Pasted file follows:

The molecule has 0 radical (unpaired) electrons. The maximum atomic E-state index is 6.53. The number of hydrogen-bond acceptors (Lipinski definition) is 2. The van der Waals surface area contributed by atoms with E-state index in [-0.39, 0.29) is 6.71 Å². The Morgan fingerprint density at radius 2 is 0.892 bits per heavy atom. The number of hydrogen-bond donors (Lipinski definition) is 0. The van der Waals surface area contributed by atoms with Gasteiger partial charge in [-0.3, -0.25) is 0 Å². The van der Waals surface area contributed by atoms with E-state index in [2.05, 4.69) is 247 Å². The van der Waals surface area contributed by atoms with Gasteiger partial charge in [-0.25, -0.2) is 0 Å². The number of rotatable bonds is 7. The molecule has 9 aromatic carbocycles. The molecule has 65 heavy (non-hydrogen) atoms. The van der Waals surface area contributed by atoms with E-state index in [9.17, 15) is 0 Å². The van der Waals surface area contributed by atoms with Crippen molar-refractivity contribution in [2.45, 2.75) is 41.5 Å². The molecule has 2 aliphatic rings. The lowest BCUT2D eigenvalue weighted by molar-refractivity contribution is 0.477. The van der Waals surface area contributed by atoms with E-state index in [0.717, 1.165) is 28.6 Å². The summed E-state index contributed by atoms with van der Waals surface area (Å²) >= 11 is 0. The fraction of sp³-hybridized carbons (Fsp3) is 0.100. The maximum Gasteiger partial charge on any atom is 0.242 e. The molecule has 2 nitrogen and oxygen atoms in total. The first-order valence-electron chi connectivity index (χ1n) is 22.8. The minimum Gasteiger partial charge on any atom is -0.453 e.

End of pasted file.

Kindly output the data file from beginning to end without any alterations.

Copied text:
The molecule has 0 radical (unpaired) electrons. The maximum atomic E-state index is 6.53. The number of hydrogen-bond acceptors (Lipinski definition) is 2. The van der Waals surface area contributed by atoms with E-state index in [-0.39, 0.29) is 6.71 Å². The Morgan fingerprint density at radius 2 is 0.892 bits per heavy atom. The number of hydrogen-bond donors (Lipinski definition) is 0. The van der Waals surface area contributed by atoms with Gasteiger partial charge in [-0.3, -0.25) is 0 Å². The van der Waals surface area contributed by atoms with E-state index in [2.05, 4.69) is 247 Å². The van der Waals surface area contributed by atoms with Gasteiger partial charge in [-0.25, -0.2) is 0 Å². The number of rotatable bonds is 7. The molecule has 9 aromatic carbocycles. The molecule has 65 heavy (non-hydrogen) atoms. The van der Waals surface area contributed by atoms with E-state index in [9.17, 15) is 0 Å². The van der Waals surface area contributed by atoms with Crippen molar-refractivity contribution in [2.45, 2.75) is 41.5 Å². The molecule has 2 aliphatic rings. The lowest BCUT2D eigenvalue weighted by molar-refractivity contribution is 0.477. The van der Waals surface area contributed by atoms with E-state index in [0.717, 1.165) is 28.6 Å². The summed E-state index contributed by atoms with van der Waals surface area (Å²) >= 11 is 0. The fraction of sp³-hybridized carbons (Fsp3) is 0.100. The maximum Gasteiger partial charge on any atom is 0.242 e. The molecule has 2 nitrogen and oxygen atoms in total. The first-order valence-electron chi connectivity index (χ1n) is 22.8. The minimum Gasteiger partial charge on any atom is -0.453 e.